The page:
Wrong-track notions dog both parties

For several decades, the most interesting and mystical contrivance in the pollster’s toolbox has been the right-direction, wrong-track question. We don’t know precisely what attitudes it measures, though we believe they’re significant. And we don’t fully understand its relevance to political behavior, but we sense that it’s predictive of something.

For several decades, the most interesting and mystical contrivance in the pollster’s toolbox has been the right-direction, wrong-track question. We don’t know precisely what attitudes it measures, though we believe they’re significant. And we don’t fully understand its relevance to political behavior, but we sense that it’s predictive of something.

Lately, I have been seeing a small but perceptible downward drift in right-direction sentiment in polls that I conduct. This worries me because it may have some impact on a GOP majority and the reelection of valued clients.

When I first got into the polling game in the mid-1980s, it was generally assumed that right-direction sentiment was heavily weighted toward economic considerations. Prosperity translated into right-direction answers, and deprivations provoked wrong-track sentiments.

But as soon as I had internalized that understanding, the ground seemed to shift. I began to see issues like crime influencing the polls on the direction of the country or a state. Voters who felt that crime was rampant naturally were reluctant to say things are headed in the right direction, no matter how strong the economy. Concerns about crime drifted into concerns about a whole raft of social issues, from welfare fraud to secular humanism. So wrong-track sentiment became mainstream right-wing ideology.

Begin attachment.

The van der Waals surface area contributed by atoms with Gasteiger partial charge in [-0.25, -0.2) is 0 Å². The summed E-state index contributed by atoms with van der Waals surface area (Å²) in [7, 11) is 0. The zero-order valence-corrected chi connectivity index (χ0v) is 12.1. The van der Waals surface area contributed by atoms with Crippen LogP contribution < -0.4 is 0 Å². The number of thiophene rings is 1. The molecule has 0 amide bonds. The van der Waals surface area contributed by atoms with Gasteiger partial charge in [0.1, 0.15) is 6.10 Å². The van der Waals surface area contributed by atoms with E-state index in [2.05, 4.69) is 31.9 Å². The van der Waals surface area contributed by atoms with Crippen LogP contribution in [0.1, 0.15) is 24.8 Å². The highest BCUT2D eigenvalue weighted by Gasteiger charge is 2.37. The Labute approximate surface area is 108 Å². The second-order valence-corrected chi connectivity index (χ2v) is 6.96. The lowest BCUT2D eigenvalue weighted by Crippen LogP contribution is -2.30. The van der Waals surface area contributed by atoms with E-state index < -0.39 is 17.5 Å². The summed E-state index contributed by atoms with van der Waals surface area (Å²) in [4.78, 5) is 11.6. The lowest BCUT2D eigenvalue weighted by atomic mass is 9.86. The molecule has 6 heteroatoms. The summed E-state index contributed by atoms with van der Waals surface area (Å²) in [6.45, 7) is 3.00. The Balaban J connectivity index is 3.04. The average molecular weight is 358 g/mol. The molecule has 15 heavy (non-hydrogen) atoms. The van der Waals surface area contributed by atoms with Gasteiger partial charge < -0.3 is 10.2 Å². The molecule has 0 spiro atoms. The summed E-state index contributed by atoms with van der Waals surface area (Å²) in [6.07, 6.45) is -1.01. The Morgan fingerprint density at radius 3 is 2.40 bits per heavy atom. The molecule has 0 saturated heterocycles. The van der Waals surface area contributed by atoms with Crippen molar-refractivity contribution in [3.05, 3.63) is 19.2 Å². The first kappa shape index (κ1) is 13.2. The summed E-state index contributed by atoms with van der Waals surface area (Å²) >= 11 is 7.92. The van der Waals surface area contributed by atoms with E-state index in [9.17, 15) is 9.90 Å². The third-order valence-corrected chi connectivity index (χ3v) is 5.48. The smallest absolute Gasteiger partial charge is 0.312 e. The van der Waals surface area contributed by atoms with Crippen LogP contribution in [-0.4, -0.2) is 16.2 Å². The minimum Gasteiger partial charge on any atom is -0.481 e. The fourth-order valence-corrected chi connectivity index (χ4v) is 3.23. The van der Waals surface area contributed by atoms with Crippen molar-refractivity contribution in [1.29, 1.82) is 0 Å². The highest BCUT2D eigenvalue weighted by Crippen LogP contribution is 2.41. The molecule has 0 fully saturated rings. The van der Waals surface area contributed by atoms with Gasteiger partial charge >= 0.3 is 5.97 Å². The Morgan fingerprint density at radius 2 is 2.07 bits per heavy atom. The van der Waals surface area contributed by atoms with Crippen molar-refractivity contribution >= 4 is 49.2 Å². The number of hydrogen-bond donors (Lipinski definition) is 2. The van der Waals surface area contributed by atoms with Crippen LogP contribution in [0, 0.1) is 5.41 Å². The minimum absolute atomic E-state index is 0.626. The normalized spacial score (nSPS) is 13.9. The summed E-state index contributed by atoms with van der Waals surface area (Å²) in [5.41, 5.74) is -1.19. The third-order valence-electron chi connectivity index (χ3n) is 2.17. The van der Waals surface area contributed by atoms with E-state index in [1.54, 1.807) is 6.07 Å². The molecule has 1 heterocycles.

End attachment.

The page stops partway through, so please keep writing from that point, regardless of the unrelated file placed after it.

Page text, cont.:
But as soon as I had accepted the social component of right-direction, wrong-track opinions, the ground shifted again and put the economy back into the driver’s seat, even for Republicans. If you asked “right direction” voters about their positive outlook during the last days of Bill Clinton’s reign, most voters would have talked about economics. Yet still some social-conservative Republicans held fast to wrong-track belief during Clinton’s presidency.

But during the Bush years things changed for both parties. I began to see polls where most all Democrats (even the prosperous ones) were unhappy with the direction of “things” and most all the Republicans (even those struggling economically) were exuberant. In short, politics, not economics, seemed to be the foundation of right direction-wrong track beliefs.

Now I’m seeing something truly curious. Republican sentiment that we’re headed in the “right direction” is waning while Democrat beliefs remain stuck in a depressed wrong-track mode. What’s going on? Everyone seems to be a little disheartened about the direction of things.

One possibility is that economics and consumer sentiment have once again seized control of right-direction-or-wrong-track perceptions. Recent polls on consumer confidence seem to indicate that many Americans are getting anxious about the economy. Republicans are nervous about interest rates, immigration and other economic issues, while Democrats are still sore about outsourcing of jobs and tax cuts for the rich.

But there is one other possibility that’s entirely political in nature. I have suggested that one explanation for the 2000 surge in Republican right-direction sentiment was the victory of George W. Bush. Simultaneously, Democratic wrong-track opinions blossomed for exactly the same reason. In short, politics rather than economics were driving the bus. That may be where we are headed again.

Right-direction opinions may be losing ground because no one is really winning the political wars. Republicans surely see that our star has waned and that a congressional majority hasn’t produced the bumper crop of benefits that we once anticipated. But are Democrats sensing that the table is totally turned politically and that they are about to be returned to power? I think not. In fact, I believe that adherents of both parties are frustrated with their plights.

While both mainstream parties are down, they can simultaneously rejoice that “none of the above” will not be on many ballots this November. Incumbents in both parties will have trouble enough fending off challengers claiming we’re on the wrong track.

Hill is director of Hill Research Consultants, a Texas-based firm that has polled for GOP candidates and causes since 1988.

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